The basement has two windows but they are in really bad spots. So that’s why I thought about using the dryer vent. Also the laundry room is behind a closed door down in the basement

I thought about using the garage originally but I’m worried about the temp. Especially in the winter. I live in Cincinnati

Consider that you need to be watching the machine while it operates. If you end up printing jobs that take an hour or more, you’re likely going to want the machine on a surface next to a desk or similar, not tucked away in a laundry room.


I pose this as a question as I don’t know the answer.

We hear on the news about housefires from dryer exhausts all by themselves. That’s without adding any of the exhaust buildups out of the :glowforge:

Depending on your access and ownership/landlord permissions, it might be better to just run an additional vent through the walls. Could be cheaper than all the fancy attachments.

Lastly, I would be concerned about blowback into the :glowforge: lint and whatnots.


Go with another vent out a window if you can. Your laundry is going to smell like a campfire. (Or worse…acrylic and leather are gag-inducing.)

You do want to stay with the machine while a job is running, and that can run up to a couple hours for large engraves, so if you can find a spot near a window in your office, it’s a much more comfortable arrangement. (I got rid of a couple of printers to make room for it.)

For design software, Inkscape is good, a lot of people use it. Illustrator is excellent if you want a paid option. Fusion 360 is good for the fancy 3D stuff, but do yourself a favor and get comfortable with the 2D design software like Inkscape or Illustrator before diving into Fusion. You have to use either of those to convert the Fusion files anyway. And designing using vector drawing programs is different enough from raster design (Photoshop) that you have got a little bit of a learning curve ahead of you.

Don’t try to switch between drawing programs. They all do the same things, but it will be confusing if you start to learn one and then try to jump to another one. (Everyone hides the operations in different places, under different menus. It just takes getting used to where things are, and that comes over time as you get comfortable with it.)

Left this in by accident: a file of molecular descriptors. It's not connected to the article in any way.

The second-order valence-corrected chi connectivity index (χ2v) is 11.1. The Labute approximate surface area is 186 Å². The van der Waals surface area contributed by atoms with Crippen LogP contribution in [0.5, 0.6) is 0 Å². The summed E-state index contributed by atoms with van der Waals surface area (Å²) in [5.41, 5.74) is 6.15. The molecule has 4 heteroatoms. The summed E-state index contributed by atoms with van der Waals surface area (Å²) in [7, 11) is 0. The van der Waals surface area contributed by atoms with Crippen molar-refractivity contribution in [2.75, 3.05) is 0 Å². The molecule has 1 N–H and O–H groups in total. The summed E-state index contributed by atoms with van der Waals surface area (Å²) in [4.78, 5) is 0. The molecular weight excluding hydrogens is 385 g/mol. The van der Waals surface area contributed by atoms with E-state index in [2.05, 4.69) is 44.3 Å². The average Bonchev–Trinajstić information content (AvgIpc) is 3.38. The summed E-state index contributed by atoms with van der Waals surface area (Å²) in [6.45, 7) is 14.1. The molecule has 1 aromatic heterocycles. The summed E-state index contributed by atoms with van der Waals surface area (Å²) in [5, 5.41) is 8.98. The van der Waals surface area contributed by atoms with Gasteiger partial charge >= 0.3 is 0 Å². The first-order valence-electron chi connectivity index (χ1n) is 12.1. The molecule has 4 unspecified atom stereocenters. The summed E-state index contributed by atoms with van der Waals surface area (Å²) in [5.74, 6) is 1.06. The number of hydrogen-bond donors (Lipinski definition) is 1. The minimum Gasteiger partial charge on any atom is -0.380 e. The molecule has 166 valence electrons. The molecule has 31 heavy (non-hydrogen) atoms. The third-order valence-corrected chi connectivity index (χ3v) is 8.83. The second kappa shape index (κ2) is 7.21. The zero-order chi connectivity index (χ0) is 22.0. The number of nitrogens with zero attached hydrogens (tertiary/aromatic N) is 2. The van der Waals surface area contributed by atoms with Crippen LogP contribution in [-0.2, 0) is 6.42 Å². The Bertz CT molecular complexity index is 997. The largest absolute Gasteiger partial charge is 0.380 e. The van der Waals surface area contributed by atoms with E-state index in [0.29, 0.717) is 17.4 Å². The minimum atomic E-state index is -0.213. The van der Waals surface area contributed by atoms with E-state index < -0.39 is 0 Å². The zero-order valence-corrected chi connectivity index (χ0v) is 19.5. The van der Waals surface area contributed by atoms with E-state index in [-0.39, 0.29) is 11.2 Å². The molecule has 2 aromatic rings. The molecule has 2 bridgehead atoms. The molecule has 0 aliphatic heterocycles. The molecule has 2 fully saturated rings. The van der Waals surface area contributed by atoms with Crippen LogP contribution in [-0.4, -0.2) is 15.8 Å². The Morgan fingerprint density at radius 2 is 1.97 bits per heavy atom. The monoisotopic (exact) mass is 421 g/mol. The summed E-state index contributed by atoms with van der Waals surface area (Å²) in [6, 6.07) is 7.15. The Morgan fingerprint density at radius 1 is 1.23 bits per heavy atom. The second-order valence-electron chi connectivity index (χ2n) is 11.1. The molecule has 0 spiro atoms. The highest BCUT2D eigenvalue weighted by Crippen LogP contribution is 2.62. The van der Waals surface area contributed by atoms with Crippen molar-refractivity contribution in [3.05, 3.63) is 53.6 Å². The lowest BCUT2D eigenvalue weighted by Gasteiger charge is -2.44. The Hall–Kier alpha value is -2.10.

You will definitely want to read through the Starter Tutorials that Glowforge puts out to get comfortable with the process here:

And there are a series of design tutorials here that will put you way ahead of the curve if you take the time to read them before getting started:

Anyway…you’re gonna love it! Welcome to the forum. :slightly_smiling_face:


So my desk is right outside the laundry room so I will be close by to watch the laser.

So windows are really difficult like I said the basement due to where they are, putting in another vent is a project I don’t really want to tackle (afraid of messing up and making a bigger issue for myself), dryer vent is sounding more and more like a bad idea. Should I look at just getting the filter? Seems expensive and also having to continue to buy expensive filters

Just put a disconnect (not just a Y with a blast gate) near where it exits the wall. Most of the dryer lint buildup should be on the dryer end. Then just swap between the two sources - you only will “share” about a foot and when you attach the GF just look to see what the condition of that final bit is.

Filter costs will be in the thousands of dollars per year if you do any amount of real work (especially draft board) with the GF.


So in the past few days I have redone all my duct work to prepare. I decided to keep it in the laundry room still. Reason being is because it’s own separate room and secluded from the rest of the house. I replaced all of the old duct work. I did get a y to connect the dryer as well but put a blast gate on dryer side and GF side. I didn’t get a additional fan because were about 7ft and I was going to see how it worked with the GF and if needed I would get it. Duct work is insulated. So I hope this will work out